The Russiagate investigations are quasi-judicial dramas, subbing for real politics, with Robert Mueller, G-man, as the "universally respected" hero. An Atticus for our times. He's the guy, though, who led the FBI for 11 years, post-9/11, ruthlessly smothering civil rights. Not so heroic.

If Trump was impeached or hounded from office under legal threat, like Nixon, instead of being electorally defeated, it would lead to the same hangover of resentment -- rightly, I'd say -- among his devotees. When Trump says Democrats are trying to take away an election he won fairly, he's only wrong about the fairly part, and few U.S. elections are fair. JFK won by cheating in Illinois and he's among the immortals. You still have to win it in an election, that's not optional.

Besides, the Russia claims look very thin. Sure, they tried to interfere with U.S. politics, everyone does that. The U.S. messes merrily with elections in Europe, Latin America, most recently in Ukraine. Trump's people might have "colluded" or tried to -- I don't see why the Russians would've let them -- but there seems nothing outright illegal in that.

The spiciest area may involve Trump owing money to Kremlin-linked Russian banks -- since no one else would loan to him --1 and they manoeuvred to make him president so they could pressure him. But none of that alters the democratic consideration. If the Republicans shut Mueller down, or get him fired, as they seemed determined to during congressional hearings this week — well, there would definitely be a democratic silver lining.

Trump beat Hillary in the face of the Hollywood audiotape, mocking the disabled, calling for violence, outright racism -- so what if the Russians weighed in? If you can't beat him in the light of all that, you don't deserve to be there instead.

What would taking Trump on politically, versus indirectly and legalistically, look like? You could still deal with the Russia stuff, but in public debate and electoral contexts. You could challenge the misogyny and racism, as Alabama's senator-elect Doug Jones did, but effectively, versus ineptly, à la Hillary Clinton.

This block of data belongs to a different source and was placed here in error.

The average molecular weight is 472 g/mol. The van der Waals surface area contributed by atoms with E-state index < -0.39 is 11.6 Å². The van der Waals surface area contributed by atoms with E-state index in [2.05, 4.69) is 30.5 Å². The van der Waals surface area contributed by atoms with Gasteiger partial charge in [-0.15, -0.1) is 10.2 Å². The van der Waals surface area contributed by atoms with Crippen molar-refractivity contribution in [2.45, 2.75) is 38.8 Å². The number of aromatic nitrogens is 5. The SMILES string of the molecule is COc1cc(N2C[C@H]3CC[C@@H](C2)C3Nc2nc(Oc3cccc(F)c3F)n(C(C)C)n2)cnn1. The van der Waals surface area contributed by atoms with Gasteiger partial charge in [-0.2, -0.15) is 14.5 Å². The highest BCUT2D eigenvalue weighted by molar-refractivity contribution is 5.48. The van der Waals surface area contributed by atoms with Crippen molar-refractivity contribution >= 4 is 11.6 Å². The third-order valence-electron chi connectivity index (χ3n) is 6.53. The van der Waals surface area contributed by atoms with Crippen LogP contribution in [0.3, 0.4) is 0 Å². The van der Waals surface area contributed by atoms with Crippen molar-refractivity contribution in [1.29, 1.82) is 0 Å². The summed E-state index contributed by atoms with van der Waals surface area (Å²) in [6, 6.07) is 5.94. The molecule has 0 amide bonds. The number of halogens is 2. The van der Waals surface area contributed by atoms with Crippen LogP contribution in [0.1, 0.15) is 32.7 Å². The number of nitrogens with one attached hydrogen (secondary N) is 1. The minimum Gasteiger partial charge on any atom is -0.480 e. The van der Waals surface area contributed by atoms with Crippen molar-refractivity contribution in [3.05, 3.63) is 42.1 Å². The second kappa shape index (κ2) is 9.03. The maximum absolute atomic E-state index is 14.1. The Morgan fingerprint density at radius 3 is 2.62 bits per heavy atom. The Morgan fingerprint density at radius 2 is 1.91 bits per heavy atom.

It would largely be on economic and class issues -- versus Trump's preferred grounds of race -- like his plutocratic cabinet and ludicrous tax bill.

Steve Bannon (quoted by Frank Rich) may have captured it best. He said, "The only question before us" is whether it "is going to be a left-wing populism or a right-wing populism." That's a more auspicious political divide than good (or God) versus evil, or Us vs. Them. It makes you think Bannon might fear Bernie Sanders most -- the incarnation of left populism -- but he's smart enough not to say it.

Correction: Sorry about that. I misrepresented the Toronto school board’s process for selecting gifted students last week. In recent years they’ve wisely changed it so all students are preliminarily screened, not just those chosen by teachers.

This column was first published in the Toronto Star.

Image: Cam Miller/Flickr

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Donald TrumpElectionsalabamaDoug JonesdemocracyU.S. politicshillary clintonRussiaRick SalutinDecember 16, 2017Election of Doug Jones in Alabama 'a political earthquake'Social movements build power and make change. The Democrats would be wise to heed the lessons of Alabama, from resistance to slavery, to the civil-rights era, to the unexpected victory of Doug Jones.Building a mass anti-Trump movement to bring democracy back into politicsWhat kind of opposition or resistance makes sense for the Trump years ahead? The U.S. needs a a popular resistance movement coming from the ground up, mobilizing huge, diverse numbers in the streets.Russian meddling abroad underscores need for electoral reform in CanadaTransparency and representation are essential to countering the kind of foreign interference experienced in the U.S. and France.
Categories: News for progressives

Moveable Feast Cafe 2017/12/16 … Open Thread

2017/12/16 04:00:01Welcome to the ‘Moveable Feast Cafe’. The ‘Moveable Feast’ is an open thread where readers can post wide ranging observations, articles, rants, off topic and have animate discussions of